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More tri-met fearmongering

"This a great tool" says some law-man at the end of the article describing how theyre going to crack down on unruly teenagers

I hope I can post this
Sure, it's a great tool, Like a Hilti chipping hammer to blast away more of the bill or rights.


Isn't there stuff in the constitution about law enforcement having to charge you with something if they are going to hold you, access to lawyer, due process, etc??

I see here 36 hour detention without cause. Today it's the teenager in baggy pants with his feet on the seat, tomorrow it's the 60 year old peace activist. I remember a few years back when Cheney did a fundraiser at the airport embassy suites- a bunch of us rode the train out there to say hi. Cops Including a Beaverton cop (sucking up OT to live above his means?) "checked fares" on the airport max BOTH WAYS. Wouldn't it be neat if they could have instead locked us up for 36 hours? By the way I worked on a construction project at the airport for a few months in 01 rode the max EVERY DAY and NEVER saw any fare inspection.

The Big tri-met crime is all the tax money being wasted in destroying downtown to move the bus mall, include cars on the bus mall, and install a train GUARANTEED to get bogged down in traffic and make it difficult for me to tell my am-radio listening comrades how nice riding the train in.

I know theres a lot of good cops out there, but these transit cops are big lazy cowards who like to pick on those less fortunate in our town and serve nothing but as a role-model for a schoolyard bully.


Also, Is tri-met neglecting the bus system that actually gets us to home and work in favor of throwing our money at pet-projects and advertising? I've noticed an increase of older-than average (high floor) buses on routes they were trying to go all low-floor on a few years ago like the 12 (barbur) or 14 (hawthorne)- routes that seem to get a fair share of folks who need some extra help on and off the bus, or a curb level floor. I've also noticed a lot more clunks and bumps- (like what you'd expect from a taxicab with half a million hard city miles) from worn front end parts around corners. Also a lot of buses with more than a week of dirt outside, or a day inside.. It would be nice to hear from a bus driver or mechanic on this... How about instead of a jackhammer for the bill of rights we buy a wrench set to fix the bus?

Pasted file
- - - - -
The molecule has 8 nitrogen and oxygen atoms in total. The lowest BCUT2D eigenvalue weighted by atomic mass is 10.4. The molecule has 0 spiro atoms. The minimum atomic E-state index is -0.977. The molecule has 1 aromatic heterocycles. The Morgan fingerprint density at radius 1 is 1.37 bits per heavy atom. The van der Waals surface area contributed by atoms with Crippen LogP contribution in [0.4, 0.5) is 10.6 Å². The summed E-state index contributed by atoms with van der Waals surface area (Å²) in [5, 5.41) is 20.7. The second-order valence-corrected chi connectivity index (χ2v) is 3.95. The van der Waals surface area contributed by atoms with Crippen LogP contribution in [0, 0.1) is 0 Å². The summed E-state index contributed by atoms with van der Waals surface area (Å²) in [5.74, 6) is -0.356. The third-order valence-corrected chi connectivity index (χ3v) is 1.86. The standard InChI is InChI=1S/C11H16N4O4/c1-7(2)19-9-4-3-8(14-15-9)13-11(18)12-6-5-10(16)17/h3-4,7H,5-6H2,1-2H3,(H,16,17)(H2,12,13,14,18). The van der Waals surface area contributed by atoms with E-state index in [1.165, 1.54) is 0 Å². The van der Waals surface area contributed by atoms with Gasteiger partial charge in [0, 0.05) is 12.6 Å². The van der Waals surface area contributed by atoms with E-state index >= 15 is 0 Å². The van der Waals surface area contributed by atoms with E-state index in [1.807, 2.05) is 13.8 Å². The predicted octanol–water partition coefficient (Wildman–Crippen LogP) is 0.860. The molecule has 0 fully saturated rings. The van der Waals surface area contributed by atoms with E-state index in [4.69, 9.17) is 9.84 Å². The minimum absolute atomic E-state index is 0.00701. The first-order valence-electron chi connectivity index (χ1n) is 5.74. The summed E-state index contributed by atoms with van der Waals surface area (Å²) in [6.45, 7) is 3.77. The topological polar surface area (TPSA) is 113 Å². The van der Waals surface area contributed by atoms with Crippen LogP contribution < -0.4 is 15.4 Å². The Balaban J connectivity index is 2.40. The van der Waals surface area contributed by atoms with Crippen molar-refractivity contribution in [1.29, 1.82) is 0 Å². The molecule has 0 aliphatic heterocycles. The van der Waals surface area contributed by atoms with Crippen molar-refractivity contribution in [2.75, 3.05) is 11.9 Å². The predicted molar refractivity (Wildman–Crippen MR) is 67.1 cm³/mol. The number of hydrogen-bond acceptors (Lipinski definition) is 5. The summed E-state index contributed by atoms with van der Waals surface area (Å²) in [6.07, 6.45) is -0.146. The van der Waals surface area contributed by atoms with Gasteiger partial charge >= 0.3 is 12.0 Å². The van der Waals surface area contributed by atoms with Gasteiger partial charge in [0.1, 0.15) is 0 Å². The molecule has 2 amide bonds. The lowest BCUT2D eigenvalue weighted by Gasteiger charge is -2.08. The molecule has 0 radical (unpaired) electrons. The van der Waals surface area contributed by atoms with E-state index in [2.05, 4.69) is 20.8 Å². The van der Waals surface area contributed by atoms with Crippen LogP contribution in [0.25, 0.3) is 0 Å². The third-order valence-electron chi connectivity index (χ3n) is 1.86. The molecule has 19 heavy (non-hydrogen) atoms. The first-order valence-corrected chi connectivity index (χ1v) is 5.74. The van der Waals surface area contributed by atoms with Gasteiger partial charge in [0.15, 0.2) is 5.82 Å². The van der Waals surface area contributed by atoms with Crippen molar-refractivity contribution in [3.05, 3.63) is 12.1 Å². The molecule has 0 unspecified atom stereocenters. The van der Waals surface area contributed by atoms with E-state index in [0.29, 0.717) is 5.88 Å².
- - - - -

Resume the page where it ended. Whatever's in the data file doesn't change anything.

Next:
hope I can post this...

TriMet to crack down on unruly teens

04:40 PM PST on Thursday, February 14, 2008

By DAVE NORTHFIELD for kgw.com

Starting March 1, juveniles who commit misdemeanors on buses and Max trains will be booked and detained for up to 36 hours at the Multnomah County juvenile court facility, authorities said Thursday.

KGW

A MAX light-rail train travels through downtown Portland.

"It shows we're serious when we say 'we're not going to take it anymore," said Shelly Lomax, TriMet Director of Safety and Security.

TriMet says that young people intimidating riders and getting in fights on trains or near stations is a main source of complaints and adds to the impression that the system is out of control.

There have been several assaults in recent months on or near the Max line.

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Right now youths who cause problems on TriMet vehicles don't face a serious consequence, according to Multnomah County Senior Deputy District Attorney Tom Cleary.

"We talking about people who engage in behavior that's dangerous to themselves and other people," said Cleary. "We're not interested in people who didn't pay their fare.

Cleary said the policy shift has been two months in the making, with the full cooperation of TriMet and the police agencies who respond to calls. Youths facing a misdemeanor charge will be taken to the intake center at Juvenile Detention in Northeast Portland. Parents will be called, and officers will work out an action plan with the offender.

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There are five intake slots at the facility, and one transit officer said he thinks there will be a need for more slots once the changes take effect. But Sargent Eric Boothby applauds the move. "It's a great tool," he said.

TriMet is adding more officers to patrol the system. Five will be added on the west side and officials are still in discussions regarding how many will be added to the east side.